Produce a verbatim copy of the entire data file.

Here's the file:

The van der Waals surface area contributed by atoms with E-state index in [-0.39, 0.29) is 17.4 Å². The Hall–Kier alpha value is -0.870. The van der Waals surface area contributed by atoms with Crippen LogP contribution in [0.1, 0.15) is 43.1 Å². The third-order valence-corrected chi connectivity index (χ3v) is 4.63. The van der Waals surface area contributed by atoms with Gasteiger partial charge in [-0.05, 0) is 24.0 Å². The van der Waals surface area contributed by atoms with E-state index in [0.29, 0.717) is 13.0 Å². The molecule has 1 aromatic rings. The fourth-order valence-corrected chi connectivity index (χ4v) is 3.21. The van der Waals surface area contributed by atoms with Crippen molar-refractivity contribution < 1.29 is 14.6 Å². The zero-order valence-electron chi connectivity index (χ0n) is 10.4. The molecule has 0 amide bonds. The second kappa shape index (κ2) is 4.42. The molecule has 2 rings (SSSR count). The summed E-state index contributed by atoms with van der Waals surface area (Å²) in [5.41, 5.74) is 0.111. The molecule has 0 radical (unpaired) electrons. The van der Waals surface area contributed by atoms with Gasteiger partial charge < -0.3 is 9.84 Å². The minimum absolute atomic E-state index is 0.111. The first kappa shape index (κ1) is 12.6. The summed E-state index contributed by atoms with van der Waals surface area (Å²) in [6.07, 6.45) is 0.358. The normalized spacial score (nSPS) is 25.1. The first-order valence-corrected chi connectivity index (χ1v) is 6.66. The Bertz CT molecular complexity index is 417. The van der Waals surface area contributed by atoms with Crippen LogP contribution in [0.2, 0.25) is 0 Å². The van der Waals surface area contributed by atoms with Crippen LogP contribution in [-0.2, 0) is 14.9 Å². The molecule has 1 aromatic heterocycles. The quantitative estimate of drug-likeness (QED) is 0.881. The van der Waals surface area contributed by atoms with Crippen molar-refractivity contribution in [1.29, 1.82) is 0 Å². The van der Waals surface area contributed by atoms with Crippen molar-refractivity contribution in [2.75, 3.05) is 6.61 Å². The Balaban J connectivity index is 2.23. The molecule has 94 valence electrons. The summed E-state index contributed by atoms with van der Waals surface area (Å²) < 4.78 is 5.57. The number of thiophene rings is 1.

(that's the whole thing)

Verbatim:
The van der Waals surface area contributed by atoms with E-state index in [-0.39, 0.29) is 17.4 Å². The Hall–Kier alpha value is -0.870. The van der Waals surface area contributed by atoms with Crippen LogP contribution in [0.1, 0.15) is 43.1 Å². The third-order valence-corrected chi connectivity index (χ3v) is 4.63. The van der Waals surface area contributed by atoms with Gasteiger partial charge in [-0.05, 0) is 24.0 Å². The van der Waals surface area contributed by atoms with E-state index in [0.29, 0.717) is 13.0 Å². The molecule has 1 aromatic rings. The fourth-order valence-corrected chi connectivity index (χ4v) is 3.21. The van der Waals surface area contributed by atoms with Crippen molar-refractivity contribution < 1.29 is 14.6 Å². The zero-order valence-electron chi connectivity index (χ0n) is 10.4. The molecule has 0 amide bonds. The second kappa shape index (κ2) is 4.42. The molecule has 2 rings (SSSR count). The summed E-state index contributed by atoms with van der Waals surface area (Å²) in [5.41, 5.74) is 0.111. The molecule has 0 radical (unpaired) electrons. The van der Waals surface area contributed by atoms with Gasteiger partial charge < -0.3 is 9.84 Å². The minimum absolute atomic E-state index is 0.111. The first kappa shape index (κ1) is 12.6. The summed E-state index contributed by atoms with van der Waals surface area (Å²) in [6.07, 6.45) is 0.358. The normalized spacial score (nSPS) is 25.1. The first-order valence-corrected chi connectivity index (χ1v) is 6.66. The Bertz CT molecular complexity index is 417. The van der Waals surface area contributed by atoms with Crippen LogP contribution in [0.2, 0.25) is 0 Å². The van der Waals surface area contributed by atoms with Crippen LogP contribution in [-0.2, 0) is 14.9 Å². The molecule has 1 aromatic heterocycles. The quantitative estimate of drug-likeness (QED) is 0.881. The van der Waals surface area contributed by atoms with Crippen molar-refractivity contribution in [1.29, 1.82) is 0 Å². The van der Waals surface area contributed by atoms with Crippen molar-refractivity contribution in [2.75, 3.05) is 6.61 Å². The Balaban J connectivity index is 2.23. The molecule has 94 valence electrons. The summed E-state index contributed by atoms with van der Waals surface area (Å²) < 4.78 is 5.57. The number of thiophene rings is 1.